Jared Shaw: "In the position I'm in, I get stuff thrown at me quite a bit. Jack is always very kind when he tells the story, but I always say we've got to reverse a little bit more and go back to where it began. When I was transitioning out of the military, I was back and forth on what to do. I had just screened positive for the selection course for SEAL Team Six. But this industry is something I always wanted to be a part of. I had never really talked to people about it, but I played the safe route and said to myself, 'I'm going to get out and go back to Texas, jump into the gun industry, teach people to shoot self-defense,' that type of thing.
"As I'm getting out, Jack was the only person in a leadership position who came up to me and said, 'Jared, I hear you're getting out; what are your plans?' We didn't really know each other. We've worked together just a little bit. I said, 'I'm kind of back and forth on a few things.' He said, 'Come into my office,' and we sat down. He devoted his time and went over different options with me and then connected me with people that he knew and worked with in the outside world. He didn't have to do that, and it always, always stuck with me.
"Fast forward five years or so. I get a call from a mutual buddy who said, 'Hey, man, I got a book I think you should read.' And then he said Jack's name. I said, 'I remember him. He did something for me that he had no reason to do. He owed me nothing, but he invested some time in me.
"Right away, that opened the door. I said, 'Absolutely. Let me look at that book.' I thought that here's a military guy getting out with no writing experience. I'm gonna read the book, but we'll see. When I read the book, I was blown away, absolutely blown away, because Jack's able to speak the language. He comes from that world.
"He tied the military world into a story that knocked me off my feet. So I got hold of him. I said, 'Jack, I got a buddy I gotta give this to. Do you mind if I give it to Chris Pratt?' And he's like, 'Absolutely!' And he tells me that's how he's envisioned it.
"So I gave it to Chris and he loved it. Then Mr. Antoine Fuqua here had been pitched it at the same time, so our worlds connected with him and [producer] Kat Samick. We had dinner and it was an honor for me to be able to meet him, just knowing his background and what he had done. When we met him, that was the beginning of it. Once we kicked off, I got to meet Dave DiGilio.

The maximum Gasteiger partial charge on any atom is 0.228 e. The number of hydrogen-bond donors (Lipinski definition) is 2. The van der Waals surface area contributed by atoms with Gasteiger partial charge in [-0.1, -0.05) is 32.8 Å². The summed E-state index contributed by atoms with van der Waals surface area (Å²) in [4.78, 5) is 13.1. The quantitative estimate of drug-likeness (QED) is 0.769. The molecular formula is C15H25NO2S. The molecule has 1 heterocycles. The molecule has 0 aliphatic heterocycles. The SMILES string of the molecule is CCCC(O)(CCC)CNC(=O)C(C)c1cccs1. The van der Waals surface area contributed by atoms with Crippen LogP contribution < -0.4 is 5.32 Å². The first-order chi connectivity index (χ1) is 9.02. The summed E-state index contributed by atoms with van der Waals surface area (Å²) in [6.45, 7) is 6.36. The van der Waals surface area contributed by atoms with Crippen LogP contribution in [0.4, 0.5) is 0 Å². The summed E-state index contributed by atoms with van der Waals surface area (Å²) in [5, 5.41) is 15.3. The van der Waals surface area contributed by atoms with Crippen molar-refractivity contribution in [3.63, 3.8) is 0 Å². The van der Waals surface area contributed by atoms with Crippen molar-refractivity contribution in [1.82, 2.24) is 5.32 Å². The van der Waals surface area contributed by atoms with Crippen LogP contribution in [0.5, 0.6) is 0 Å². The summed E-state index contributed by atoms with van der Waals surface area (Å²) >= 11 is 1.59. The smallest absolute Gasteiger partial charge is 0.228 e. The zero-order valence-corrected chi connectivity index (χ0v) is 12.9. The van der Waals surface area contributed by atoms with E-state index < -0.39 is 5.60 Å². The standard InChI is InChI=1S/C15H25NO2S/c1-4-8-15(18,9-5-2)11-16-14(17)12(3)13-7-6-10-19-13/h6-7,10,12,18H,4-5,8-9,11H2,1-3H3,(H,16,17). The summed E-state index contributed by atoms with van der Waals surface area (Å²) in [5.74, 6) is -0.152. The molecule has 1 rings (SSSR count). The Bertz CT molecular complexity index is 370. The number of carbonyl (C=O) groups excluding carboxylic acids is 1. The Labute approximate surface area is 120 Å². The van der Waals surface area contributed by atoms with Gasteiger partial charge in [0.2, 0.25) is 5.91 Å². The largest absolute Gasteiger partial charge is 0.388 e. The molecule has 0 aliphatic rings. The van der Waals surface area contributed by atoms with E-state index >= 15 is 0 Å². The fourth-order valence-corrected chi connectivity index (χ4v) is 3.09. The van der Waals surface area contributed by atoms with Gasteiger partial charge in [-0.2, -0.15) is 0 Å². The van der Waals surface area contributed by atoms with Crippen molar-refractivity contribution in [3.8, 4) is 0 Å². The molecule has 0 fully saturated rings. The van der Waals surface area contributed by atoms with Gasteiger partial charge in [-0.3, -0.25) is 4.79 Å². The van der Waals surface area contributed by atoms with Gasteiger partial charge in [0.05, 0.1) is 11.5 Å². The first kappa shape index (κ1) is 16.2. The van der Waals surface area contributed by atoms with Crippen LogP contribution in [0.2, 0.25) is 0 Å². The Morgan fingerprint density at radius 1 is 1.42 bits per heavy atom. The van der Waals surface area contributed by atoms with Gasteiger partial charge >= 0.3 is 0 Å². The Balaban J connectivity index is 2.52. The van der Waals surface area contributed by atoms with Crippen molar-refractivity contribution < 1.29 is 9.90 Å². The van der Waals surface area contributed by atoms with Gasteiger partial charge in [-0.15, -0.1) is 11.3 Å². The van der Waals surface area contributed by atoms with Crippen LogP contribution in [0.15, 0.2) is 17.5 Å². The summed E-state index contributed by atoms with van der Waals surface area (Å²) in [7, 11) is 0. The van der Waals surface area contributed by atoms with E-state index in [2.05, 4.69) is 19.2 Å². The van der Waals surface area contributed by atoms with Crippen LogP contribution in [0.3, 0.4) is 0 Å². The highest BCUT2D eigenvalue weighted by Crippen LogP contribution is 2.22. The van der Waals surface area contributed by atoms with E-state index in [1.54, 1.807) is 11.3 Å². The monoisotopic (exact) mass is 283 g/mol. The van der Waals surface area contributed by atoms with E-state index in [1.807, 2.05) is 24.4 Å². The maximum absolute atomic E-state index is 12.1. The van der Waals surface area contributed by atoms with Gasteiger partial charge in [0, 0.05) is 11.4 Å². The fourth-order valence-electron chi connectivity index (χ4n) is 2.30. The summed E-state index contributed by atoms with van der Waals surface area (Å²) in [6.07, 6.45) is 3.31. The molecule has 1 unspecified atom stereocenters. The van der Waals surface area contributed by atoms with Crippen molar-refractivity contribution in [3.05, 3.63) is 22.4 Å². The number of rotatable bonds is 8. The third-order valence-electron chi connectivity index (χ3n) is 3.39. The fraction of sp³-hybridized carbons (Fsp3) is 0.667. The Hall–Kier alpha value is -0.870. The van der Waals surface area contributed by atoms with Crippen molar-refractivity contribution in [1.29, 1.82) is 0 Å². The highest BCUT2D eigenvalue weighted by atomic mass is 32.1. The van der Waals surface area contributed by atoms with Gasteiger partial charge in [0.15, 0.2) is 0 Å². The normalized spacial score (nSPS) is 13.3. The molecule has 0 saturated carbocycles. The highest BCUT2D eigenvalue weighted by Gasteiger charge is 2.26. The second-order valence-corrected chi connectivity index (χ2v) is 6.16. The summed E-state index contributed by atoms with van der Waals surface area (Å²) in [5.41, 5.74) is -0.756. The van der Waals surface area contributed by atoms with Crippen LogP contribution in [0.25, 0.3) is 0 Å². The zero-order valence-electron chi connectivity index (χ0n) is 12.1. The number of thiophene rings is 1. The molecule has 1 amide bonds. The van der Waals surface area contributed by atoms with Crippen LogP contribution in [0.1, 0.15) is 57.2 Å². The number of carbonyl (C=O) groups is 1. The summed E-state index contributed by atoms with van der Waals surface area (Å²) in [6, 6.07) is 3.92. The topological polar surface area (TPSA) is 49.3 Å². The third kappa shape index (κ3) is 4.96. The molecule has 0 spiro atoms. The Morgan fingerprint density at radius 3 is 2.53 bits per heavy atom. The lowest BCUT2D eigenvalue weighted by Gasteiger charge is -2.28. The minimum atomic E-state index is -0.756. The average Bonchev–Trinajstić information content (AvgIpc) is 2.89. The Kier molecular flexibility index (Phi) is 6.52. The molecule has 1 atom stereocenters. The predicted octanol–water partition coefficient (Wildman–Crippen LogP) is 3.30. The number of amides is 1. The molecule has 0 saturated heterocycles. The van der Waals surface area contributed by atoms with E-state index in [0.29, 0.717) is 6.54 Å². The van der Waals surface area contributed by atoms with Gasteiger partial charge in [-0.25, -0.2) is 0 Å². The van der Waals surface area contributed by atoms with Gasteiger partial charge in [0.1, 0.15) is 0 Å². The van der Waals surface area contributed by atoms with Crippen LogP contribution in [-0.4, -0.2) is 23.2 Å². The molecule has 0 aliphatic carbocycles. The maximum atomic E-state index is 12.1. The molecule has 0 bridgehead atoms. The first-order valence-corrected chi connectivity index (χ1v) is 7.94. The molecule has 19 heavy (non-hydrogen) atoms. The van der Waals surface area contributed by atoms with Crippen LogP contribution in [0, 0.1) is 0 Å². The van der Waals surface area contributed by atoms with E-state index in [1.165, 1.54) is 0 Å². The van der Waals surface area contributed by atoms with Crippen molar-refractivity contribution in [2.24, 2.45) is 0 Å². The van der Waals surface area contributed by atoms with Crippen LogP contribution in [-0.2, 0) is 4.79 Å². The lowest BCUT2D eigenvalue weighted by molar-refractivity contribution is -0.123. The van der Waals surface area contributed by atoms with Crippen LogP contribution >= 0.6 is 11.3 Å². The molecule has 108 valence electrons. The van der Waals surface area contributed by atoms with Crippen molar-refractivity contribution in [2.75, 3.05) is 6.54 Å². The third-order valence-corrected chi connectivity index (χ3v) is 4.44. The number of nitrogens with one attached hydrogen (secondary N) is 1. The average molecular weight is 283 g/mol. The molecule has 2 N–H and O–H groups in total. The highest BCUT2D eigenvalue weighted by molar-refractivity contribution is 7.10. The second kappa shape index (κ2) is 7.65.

"Loyalty in our community is a big deal. From the beginning of working with him, he's displayed that loyalty, and I'll forever have a friend in him from this point on. So this is just the A team to work with, just a bunch of solid, solid people and I couldn't be more thankful."
Antoine Fuqua: "It's really interesting to hear that. I harken back to 'Tears of the Sun' when I was working with [military consultant and former SEAL] Harry Humphries. I got the opportunity to meet some SEALs. One day I was filming a scene on the USS Truman where there's supposed to be a fence on the border to separate Cameroon. There was a little group of SEALs sitting over there just watching me, and they kept calling me Doc. 'Hey, Doc, come here.' So one day I walked up and asked, 'Why do you guys keep calling me Doc?' They said I said, 'You've got to be a f***king psychiatrist to deal with some of these people.' [Laughter all around]
"What was happening was that I was trying to build a fence and production was saying they wouldn't have enough time to do it. And these SEALs called me over and said, 'Antoine, if you want us to build the f***ing fence, we could get it done.' I love these guys. If I had a whole crew of SEALs, I'd have time to shoot another half of a movie.
"I became friends with some of these guys, and I stayed in touch with them. I've been wanting to make a film about the SEALs for a long time. When 'Zero Dark Thirty' came out, I thought [director Kathryn Bigelow] did a great job. So I realized that was not going to happen for a while.